Fourth, machine learning methods excel at prediction, especially in real-world settings, due partly to the reasons stated above. Machine learning methods are evaluated based on their out-of-sample predictive accuracy, whereas econometric models typically focus on causal identification and interpretation. Teams that use machine learning methods such as deep neural networks or ensemble methods usually win popular open data competitions, such as Kaggle competitions. Prediction is becoming more important as products, markets, and decision contexts become more complex, which is another significant advantage of machine learning methods.

Limitations of ML methods

The first fundamental limitation of ML methods is that they often lack interpretability to have a transparent model structure and clear linkage between variables.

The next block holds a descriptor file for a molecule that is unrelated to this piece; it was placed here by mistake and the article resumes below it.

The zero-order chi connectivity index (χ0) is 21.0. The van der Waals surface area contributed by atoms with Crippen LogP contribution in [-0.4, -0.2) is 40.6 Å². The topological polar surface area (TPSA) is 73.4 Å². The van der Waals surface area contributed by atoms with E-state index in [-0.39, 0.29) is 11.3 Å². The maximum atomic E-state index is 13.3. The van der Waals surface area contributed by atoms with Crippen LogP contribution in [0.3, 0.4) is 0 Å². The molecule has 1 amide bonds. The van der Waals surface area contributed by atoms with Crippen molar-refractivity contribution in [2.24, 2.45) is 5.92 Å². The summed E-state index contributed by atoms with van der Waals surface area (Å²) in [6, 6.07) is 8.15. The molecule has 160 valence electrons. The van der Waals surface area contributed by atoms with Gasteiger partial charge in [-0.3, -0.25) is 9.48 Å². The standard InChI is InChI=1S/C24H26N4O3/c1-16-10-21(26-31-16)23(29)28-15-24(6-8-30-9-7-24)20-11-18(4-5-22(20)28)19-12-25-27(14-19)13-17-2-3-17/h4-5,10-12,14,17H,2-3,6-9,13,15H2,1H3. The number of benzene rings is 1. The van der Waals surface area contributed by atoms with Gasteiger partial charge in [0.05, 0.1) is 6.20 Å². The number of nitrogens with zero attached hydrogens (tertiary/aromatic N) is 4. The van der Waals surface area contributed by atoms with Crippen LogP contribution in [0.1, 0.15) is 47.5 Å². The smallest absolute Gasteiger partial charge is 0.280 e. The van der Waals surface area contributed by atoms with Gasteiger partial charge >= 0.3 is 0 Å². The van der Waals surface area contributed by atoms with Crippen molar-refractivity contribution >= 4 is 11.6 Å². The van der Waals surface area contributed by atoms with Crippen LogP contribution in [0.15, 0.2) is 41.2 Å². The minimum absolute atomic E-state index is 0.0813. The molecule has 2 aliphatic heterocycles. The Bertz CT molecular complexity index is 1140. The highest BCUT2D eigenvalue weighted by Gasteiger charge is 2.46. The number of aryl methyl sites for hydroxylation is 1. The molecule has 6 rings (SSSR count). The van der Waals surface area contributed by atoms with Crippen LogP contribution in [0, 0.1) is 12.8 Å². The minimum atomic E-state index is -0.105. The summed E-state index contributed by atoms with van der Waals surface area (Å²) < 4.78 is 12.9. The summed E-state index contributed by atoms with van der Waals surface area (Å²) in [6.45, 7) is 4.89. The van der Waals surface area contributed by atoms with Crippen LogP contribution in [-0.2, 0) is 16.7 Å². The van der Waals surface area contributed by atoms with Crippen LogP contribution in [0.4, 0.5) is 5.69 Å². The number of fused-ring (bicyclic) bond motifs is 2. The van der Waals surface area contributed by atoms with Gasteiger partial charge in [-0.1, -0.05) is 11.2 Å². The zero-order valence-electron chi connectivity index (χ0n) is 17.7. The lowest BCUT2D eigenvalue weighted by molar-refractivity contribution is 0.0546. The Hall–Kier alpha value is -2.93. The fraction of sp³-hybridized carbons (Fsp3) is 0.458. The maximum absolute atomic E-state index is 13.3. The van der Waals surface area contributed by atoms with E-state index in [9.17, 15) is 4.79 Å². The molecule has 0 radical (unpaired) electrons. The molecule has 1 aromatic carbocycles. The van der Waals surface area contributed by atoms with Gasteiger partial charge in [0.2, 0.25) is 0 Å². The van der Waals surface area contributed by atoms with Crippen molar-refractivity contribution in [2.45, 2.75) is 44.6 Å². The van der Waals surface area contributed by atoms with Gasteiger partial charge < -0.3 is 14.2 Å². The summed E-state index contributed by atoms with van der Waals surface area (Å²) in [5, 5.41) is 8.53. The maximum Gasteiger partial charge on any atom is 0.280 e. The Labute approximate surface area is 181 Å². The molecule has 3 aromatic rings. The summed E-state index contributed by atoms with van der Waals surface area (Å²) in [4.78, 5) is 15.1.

In econometric models, the type of model is chosen according to the theory, e.g., choices models represent utility-maximizing decisions, and DP models represent consumers’ intertemporal optimization. The functional form may also reflect theory, e.g., the Bass model represents diffusion driven by innovators and imitators. Finally, variables are chosen based on theory and included so that statistical hypothesis testing can be used to interpret how they are related, such as exposure to an ad that increases utility or assesses interest characteristics, such as risk aversion in consumers.

In contrast, machine learning methods rely on heavily engineered features and flexible model structures, resulting in a black box that delivers predictive accuracy but not on interpretive insights, which marketing researchers have expected. Furthermore, these methods are often developed in an optimization framework, making parametric statistical hypothesis testing infeasible, presenting another hurdle for interpretation.